FINALLY Trump Lackey Makes Social Media ... Thing ... For Oppressed White People To Say The N-Word!
Things are going great over at Trumphumper Jason Miller's new Twitter knockoff site GETTR. The supposedly free speech platform's anti-cancel culture credo was immediately put the test as the site was overrun last night by a horde of racists and groypers and Nazis and plain old scammers riding on the filthy hashtags to flog their own shit.
The site passed with flying colors! Or not, depending on your perspective.
Things aren't going well on Jason Miller's new "Gettr" social media site - as overnight, the website was overrun wi… https://t.co/tNztefVek9— Zachary Petrizzo (@Zachary Petrizzo)1625231484.0
But the site is still chock full of N-word hashtags, including in its own trending topics, as of this writing.
Meanwhile, it took about 10 minutes for reporters on the alt-Right fuckery beat to work out that the site was basically a repurposed version of Chinese anti-communist media billionaire Guo Wengui's Getome platform.
Guo, AKA Miles Kwok, AKA the Chinese Communist Party's public enemy number one, AKA that weirdo who funds Steve Bannon, has appeared on Your Wonkette before, most notably when the mail man arrested Bannon on his yacht. But Guo and his allies appear to have been behind some of the loonier Hunter Biden laptop fabrications. (Another Brandy Zadrozny story — follow her, she's amazing.)
And we are not dragging you down that crazy rabbit hole on a Friday afternoon, but ... let's just stipulate that this guy's involvement indicates that this endeavor may not be entirely on the up and up.
"Some of the initial seed money has come from his family foundation," Miller confirmed to The Daily Beast, which was the first to break the news of Guo's involvement in the project.
Guo isn't a direct investor in Gettr, according to Miller, and doesn't have a seat on its board or other formal role. The Trump adviser said the company was backed by a "consortium of international investors," but declined to name them, beyond the Guo foundation, or the total amount of money that has been invested in the new social-media property so far. But while Miller downplayed Guo's connection, sites associated with the billionaire have suggested that Gettr is Guo's brainchild.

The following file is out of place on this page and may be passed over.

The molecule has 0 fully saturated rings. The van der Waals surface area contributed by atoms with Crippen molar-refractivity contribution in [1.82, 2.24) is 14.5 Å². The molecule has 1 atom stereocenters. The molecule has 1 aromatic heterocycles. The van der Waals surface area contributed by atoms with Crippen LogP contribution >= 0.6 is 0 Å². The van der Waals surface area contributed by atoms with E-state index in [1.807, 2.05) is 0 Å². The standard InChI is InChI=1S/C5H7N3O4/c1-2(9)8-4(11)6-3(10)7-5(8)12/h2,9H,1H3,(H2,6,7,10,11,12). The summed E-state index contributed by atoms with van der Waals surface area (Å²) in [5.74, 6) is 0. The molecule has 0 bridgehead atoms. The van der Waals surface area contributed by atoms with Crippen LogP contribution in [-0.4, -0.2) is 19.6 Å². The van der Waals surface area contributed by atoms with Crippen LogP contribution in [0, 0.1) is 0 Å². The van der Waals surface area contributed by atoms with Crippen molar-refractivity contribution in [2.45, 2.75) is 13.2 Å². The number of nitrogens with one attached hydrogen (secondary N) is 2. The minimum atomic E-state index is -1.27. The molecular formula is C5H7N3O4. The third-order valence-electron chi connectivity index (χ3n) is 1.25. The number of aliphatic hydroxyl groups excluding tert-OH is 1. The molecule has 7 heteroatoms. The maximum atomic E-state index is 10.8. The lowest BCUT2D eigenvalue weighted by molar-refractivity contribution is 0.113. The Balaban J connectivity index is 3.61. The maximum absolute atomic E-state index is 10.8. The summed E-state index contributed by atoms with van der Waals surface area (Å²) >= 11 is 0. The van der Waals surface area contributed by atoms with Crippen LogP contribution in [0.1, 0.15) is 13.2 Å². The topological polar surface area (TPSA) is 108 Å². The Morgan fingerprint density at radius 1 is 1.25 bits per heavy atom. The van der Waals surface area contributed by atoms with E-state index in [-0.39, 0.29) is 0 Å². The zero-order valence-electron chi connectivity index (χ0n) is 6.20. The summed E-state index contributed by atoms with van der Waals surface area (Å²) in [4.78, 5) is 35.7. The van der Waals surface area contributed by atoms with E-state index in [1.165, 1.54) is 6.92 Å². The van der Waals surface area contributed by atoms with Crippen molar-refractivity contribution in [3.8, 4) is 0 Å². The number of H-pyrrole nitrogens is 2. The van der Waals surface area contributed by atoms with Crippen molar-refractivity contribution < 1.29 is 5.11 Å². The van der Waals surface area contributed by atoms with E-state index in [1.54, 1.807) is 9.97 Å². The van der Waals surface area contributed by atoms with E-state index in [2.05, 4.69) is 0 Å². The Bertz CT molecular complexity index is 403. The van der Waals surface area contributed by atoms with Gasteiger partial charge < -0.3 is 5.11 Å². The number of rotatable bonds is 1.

In a June video on GTV, a media outlet that serves as a mouthpiece for Guo, a host summarizing a recent Guo made about Getter said that the social media platform was "the concentration of Miles's whole life work." The host added that Guo had come up with the idea for Gettr's logo, a torch.
Which is not exactly great publicity, so Miller hightailed it to the Wall Street Journal, looking for some friendlier coverage. There he downplayed the seed money from "the Guo family foundation," emphasizing that the site had many investors, none of whom exerted managerial control. But when asked, he failed to disclose the identities of said investors.
He did, however, explain how he intends to go from Step 1: Collect Nazi Underpants to Step 4: PROFIT!!!
Later this year, Gettr is planning to roll out an "online appreciation" function that will let users donate to politicians directly, Mr. Miller said. Rather than advertising, Mr. Miller said the platform is looking to make money from e-commerce.
Oh, hey, remember that fun time when the Trump campaign tricked its low rent donors into making thousands of dollars of recurring donations using deceptive language and fine print? Who's excited to hand their credit card info over to the majordomo of Trumpland so he can help us engage in a little "online appreciation" of our favorite politicians? Hell, maybe you want to buy a used couch, too, while you're at it.
In short, this off-brand Twitter wannabe POS platform by one of the most insufferable grifters in Trumpland is going exactly as well as expected. And we here at Wonkette wish Mr. Miller continued success in all his future endeavors.
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Liz Dye lives in Baltimore with her wonderful husband and a houseful of teenagers. When she isn't being mad about a thing on the internet, she's hiding in plain sight in the carpool line. She's the one wearing yoga pants glaring at her phone.